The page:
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Hydrology and Earth System Sciences An interactive open-access journal of the European Geosciences Union
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Volume 19, issue 2
Hydrol. Earth Syst. Sci., 19, 747–770, 2015
https://doi.org/10.5194/hess-19-747-2015
© Author(s) 2015. This work is distributed under
the Creative Commons Attribution 3.0 License.
Hydrol. Earth Syst. Sci., 19, 747–770, 2015
https://doi.org/10.5194/hess-19-747-2015
© Author(s) 2015. This work is distributed under
the Creative Commons Attribution 3.0 License.

Research article 04 Feb 2015

Research article | 04 Feb 2015

Model study of the impacts of future climate change on the hydrology of Ganges–Brahmaputra–Meghna basin

M. Masood1,2, P. J.-F. Yeh3, N. Hanasaki4, and K. Takeuchi1 M. Masood et al.
  • 1International Centre for Water Hazard and Risk Management (ICHARM), PWRI, Tsukuba, Japan
  • 2National Graduate Institute for Policy Studies (GRIPS), Tokyo, Japan
  • 3National University of Singapore, Singapore
  • 4National Institute for Environmental Studies, Tsukuba, Japan

Abstract. The intensity, duration, and geographic extent of floods in Bangladesh mostly depend on the combined influences of three river systems, the Ganges, Brahmaputra and Meghna (GBM). In addition, climate change is likely to have significant effects on the hydrology and water resources of the GBM basin and may ultimately lead to more serious floods in Bangladesh. However, the assessment of climate change impacts on the basin-scale hydrology by using well-calibrated hydrologic modeling has seldom been conducted in the GBM basin due to the lack of observed data for calibration and validation. In this study, a macroscale hydrologic model H08 has been applied over the basin at a relatively fine grid resolution (10 km) by integrating the fine-resolution DEM (digital elevation model) data for accurate river networks delineation. The model has been calibrated via the analysis of model parameter sensitivity and validated based on long-term observed daily streamflow data. The impacts of climate change (considering a high-emissions path) on runoff, evapotranspiration, and soil moisture are assessed by using five CMIP5 (Coupled Model Intercomparison Project Phase 5) GCMs (global circulation models) through three time-slice experiments; the present-day (1979–2003), the near-future (2015–2039), and the far-future (2075–2099) periods. Results show that, by the end of 21st century, (a) the entire GBM basin is projected to be warmed by ~4.3 °C; (b) the changes of mean precipitation (runoff) are projected to be +16.3% (+16.2%), +19.8% (+33.1%), and +29.6% (+39.7%) in the Brahmaputra, Ganges, and Meghna, respectively; and (c) evapotranspiration is projected to increase for the entire GBM (Brahmaputra: +16.4%, Ganges: +13.6%, Meghna: +12.9%) due to increased net radiation as well as warmer temperature. Future changes of hydrologic variables are larger in the dry season (November–April) than in the wet season (May–October). Amongst the three basins, the Meghna shows the highest increase in runoff, indicating higher possibility of flood occurrence. The uncertainty due to the specification of key model parameters in model predictions is found to be low for estimated runoff, evapotranspiration and net radiation. However, the uncertainty in estimated soil moisture is rather large with the coefficient of variation ranging from 14.4 to 31% among the three basins.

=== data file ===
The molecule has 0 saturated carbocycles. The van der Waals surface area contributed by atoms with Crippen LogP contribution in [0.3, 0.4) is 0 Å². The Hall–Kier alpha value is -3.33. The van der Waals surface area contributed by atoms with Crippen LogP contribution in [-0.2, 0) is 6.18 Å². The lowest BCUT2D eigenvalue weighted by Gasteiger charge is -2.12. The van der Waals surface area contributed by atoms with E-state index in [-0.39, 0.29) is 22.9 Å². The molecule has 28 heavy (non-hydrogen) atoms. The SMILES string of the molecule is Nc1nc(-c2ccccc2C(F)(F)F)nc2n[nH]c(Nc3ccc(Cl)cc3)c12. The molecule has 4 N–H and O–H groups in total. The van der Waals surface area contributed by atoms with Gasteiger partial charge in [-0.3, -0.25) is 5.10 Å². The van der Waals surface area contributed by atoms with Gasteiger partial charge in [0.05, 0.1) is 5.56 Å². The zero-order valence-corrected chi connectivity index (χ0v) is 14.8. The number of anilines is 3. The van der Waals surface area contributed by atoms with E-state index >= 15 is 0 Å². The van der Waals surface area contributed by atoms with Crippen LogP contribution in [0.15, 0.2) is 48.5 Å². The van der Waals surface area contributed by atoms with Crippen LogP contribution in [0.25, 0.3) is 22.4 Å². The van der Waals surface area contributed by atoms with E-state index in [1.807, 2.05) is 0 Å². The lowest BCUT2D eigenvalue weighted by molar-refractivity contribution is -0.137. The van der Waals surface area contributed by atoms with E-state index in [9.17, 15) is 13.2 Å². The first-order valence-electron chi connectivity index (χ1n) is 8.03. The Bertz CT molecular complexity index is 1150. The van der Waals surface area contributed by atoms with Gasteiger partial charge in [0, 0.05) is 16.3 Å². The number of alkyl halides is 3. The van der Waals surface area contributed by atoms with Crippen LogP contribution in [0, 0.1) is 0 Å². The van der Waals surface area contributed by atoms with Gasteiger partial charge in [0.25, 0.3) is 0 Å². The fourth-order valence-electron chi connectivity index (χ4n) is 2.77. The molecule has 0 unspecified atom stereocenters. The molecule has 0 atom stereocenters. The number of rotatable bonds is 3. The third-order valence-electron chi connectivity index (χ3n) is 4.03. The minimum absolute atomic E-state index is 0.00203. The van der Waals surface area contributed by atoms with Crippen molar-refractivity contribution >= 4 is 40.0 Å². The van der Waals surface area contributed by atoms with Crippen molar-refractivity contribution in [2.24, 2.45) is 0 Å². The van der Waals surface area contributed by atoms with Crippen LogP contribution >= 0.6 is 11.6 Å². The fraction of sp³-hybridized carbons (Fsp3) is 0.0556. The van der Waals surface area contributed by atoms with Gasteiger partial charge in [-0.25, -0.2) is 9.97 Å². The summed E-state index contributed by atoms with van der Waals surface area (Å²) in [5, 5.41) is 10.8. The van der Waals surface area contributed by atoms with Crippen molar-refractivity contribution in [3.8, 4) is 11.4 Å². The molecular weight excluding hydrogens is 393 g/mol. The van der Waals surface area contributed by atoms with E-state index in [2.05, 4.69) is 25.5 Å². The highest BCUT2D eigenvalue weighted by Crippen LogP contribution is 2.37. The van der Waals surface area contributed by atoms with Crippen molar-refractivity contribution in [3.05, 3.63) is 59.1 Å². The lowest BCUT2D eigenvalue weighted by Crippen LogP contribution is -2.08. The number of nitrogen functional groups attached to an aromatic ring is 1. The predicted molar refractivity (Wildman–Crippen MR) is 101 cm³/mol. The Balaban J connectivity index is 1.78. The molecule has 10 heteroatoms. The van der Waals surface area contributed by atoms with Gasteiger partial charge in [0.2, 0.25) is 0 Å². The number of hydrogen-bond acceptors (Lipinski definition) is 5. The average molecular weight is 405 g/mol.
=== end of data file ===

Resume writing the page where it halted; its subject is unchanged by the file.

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A hydrologic model H08 is calibrated and validated on the Ganges-Brahmaputra-Meghna basin by addressing model parameter-related uncertainty. The impacts of climate change on runoff, evapotranspiration, net radiation and soil moisture are assessed by using five CMIP5 GCMs. The paper reveals the higher possibility of flood occurrence in the Meghna Basin due to the highest increase in runoff. Findings provide indispensable basis for scientifically based decision-making in climate change adaptation.
A hydrologic model H08 is calibrated and validated on the Ganges-Brahmaputra-Meghna basin by...
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